Physical decay and death are natural processes, without which there could be no new life.
However, traditional existentialism focuses on how people make sense of life in the shadow of death.
Bodies of Change is a critical research project exploring the essential complementarity between life and death, by promoting an active connection between the human body, the microbial bodies and the cyclical functioning of the ecosystem – at the end of our life.
The project focuses on developing a comprehensive understanding in regard to regenerative cycles of decomposition, as carried out by fungal micro-organisms. Fungi are in fact the main decomposers and recyclers of the natural world, as their role and skills are of fundamental importance when it comes to decomposition and transformation of any organic substrate, favouring the consequent cycling of elements.
Hence, fungi can help us gathering a greater understanding about the positive values that can be found not only in life, but also in death. This, particularly when looking at death as an act of essential, cyclical transformation of the organic elements composing our bodies.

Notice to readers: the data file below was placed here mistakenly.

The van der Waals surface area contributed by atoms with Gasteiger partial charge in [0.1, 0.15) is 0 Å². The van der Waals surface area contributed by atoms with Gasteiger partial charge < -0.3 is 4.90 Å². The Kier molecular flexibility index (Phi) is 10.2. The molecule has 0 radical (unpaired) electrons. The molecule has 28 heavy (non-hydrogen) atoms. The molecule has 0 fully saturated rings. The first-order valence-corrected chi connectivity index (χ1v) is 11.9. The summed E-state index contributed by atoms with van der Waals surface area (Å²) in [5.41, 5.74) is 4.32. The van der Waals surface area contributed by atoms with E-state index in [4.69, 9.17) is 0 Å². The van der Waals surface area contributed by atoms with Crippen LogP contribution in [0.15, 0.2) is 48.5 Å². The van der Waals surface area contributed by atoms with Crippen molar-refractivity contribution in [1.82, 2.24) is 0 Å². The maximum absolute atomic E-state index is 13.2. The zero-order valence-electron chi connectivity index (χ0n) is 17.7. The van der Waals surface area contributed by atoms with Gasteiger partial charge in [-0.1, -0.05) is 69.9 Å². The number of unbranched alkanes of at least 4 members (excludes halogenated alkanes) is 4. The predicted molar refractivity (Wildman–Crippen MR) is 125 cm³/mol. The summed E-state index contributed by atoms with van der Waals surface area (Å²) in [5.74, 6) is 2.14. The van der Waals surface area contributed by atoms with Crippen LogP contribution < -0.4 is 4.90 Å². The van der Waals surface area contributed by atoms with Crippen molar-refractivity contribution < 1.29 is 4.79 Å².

By engaging in an active collaboration with mycologists, Bodies of Change unravels novel opportunities to help us reconnecting with the ecosystem also at the end of our life, critically examining and questioning scientific and cultural subjects, which mostly often are treated as taboos or happen to be out of reach for the general audience.
Chrysalis – The Mycelium Shroud
“…if we are no longer dressing for life, what are we dressing for?”
Consisting of a hand-made felt shroud inoculated with selected fungal mycelia, Chrysalis is a prototype product directly challenging the diffused attitude of denial that most traditional burial practices contribute to enhance, while harming the environment and wasting energy.
When activated in the presence of the suitable conditions that are found within the soil, the natural mycelium-technology embedded in Chrysalis contributes to promote and speed up the decomposition process of the deceased body, collecting and neutralising toxic elements stored within the body, and distributing the nutrients harnessed from the body to the surrounding life forms for new life to sprout.
By triggering such transformative process, Bodies of Change works on both a functional and philosophical level, exploring reflections and contributing to demystify feelings of anxiety originating from the lack of acceptance for the loss of a beloved one.
This, by transporting the process of decomposition of human remains to an entirely safe natural level, through an ecological and cyclical re-connection with our ever-changing environment.
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